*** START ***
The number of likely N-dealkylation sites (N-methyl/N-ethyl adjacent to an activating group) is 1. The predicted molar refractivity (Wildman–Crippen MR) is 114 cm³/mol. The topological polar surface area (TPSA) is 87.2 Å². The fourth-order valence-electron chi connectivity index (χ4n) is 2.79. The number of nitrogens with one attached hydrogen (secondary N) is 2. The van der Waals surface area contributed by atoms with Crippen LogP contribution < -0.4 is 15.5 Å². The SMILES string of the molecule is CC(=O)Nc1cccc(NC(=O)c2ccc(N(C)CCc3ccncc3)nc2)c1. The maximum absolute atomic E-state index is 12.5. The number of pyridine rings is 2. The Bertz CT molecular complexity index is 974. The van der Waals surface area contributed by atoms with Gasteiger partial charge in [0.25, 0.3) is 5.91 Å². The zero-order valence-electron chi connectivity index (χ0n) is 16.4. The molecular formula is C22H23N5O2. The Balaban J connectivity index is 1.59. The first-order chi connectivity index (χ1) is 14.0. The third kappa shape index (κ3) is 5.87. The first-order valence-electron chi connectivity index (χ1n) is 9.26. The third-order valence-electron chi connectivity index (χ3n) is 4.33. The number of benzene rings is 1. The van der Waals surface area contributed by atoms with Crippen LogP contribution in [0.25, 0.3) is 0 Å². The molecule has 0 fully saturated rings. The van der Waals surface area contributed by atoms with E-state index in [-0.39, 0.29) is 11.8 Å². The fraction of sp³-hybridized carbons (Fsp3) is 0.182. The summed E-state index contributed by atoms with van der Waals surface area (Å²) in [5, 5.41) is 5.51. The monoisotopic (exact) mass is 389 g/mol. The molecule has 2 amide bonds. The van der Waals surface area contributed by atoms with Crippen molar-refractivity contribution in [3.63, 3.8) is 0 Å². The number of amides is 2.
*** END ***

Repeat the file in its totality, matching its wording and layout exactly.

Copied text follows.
The number of likely N-dealkylation sites (N-methyl/N-ethyl adjacent to an activating group) is 1. The predicted molar refractivity (Wildman–Crippen MR) is 114 cm³/mol. The topological polar surface area (TPSA) is 87.2 Å². The fourth-order valence-electron chi connectivity index (χ4n) is 2.79. The number of nitrogens with one attached hydrogen (secondary N) is 2. The van der Waals surface area contributed by atoms with Crippen LogP contribution < -0.4 is 15.5 Å². The SMILES string of the molecule is CC(=O)Nc1cccc(NC(=O)c2ccc(N(C)CCc3ccncc3)nc2)c1. The maximum absolute atomic E-state index is 12.5. The number of pyridine rings is 2. The Bertz CT molecular complexity index is 974. The van der Waals surface area contributed by atoms with Gasteiger partial charge in [0.25, 0.3) is 5.91 Å². The zero-order valence-electron chi connectivity index (χ0n) is 16.4. The molecular formula is C22H23N5O2. The Balaban J connectivity index is 1.59. The first-order chi connectivity index (χ1) is 14.0. The third kappa shape index (κ3) is 5.87. The first-order valence-electron chi connectivity index (χ1n) is 9.26. The third-order valence-electron chi connectivity index (χ3n) is 4.33. The number of benzene rings is 1. The van der Waals surface area contributed by atoms with Crippen LogP contribution in [0.25, 0.3) is 0 Å². The molecule has 0 fully saturated rings. The van der Waals surface area contributed by atoms with E-state index in [-0.39, 0.29) is 11.8 Å². The fraction of sp³-hybridized carbons (Fsp3) is 0.182. The summed E-state index contributed by atoms with van der Waals surface area (Å²) in [5, 5.41) is 5.51. The monoisotopic (exact) mass is 389 g/mol. The molecule has 2 amide bonds. The van der Waals surface area contributed by atoms with Crippen molar-refractivity contribution in [3.63, 3.8) is 0 Å². The number of amides is 2.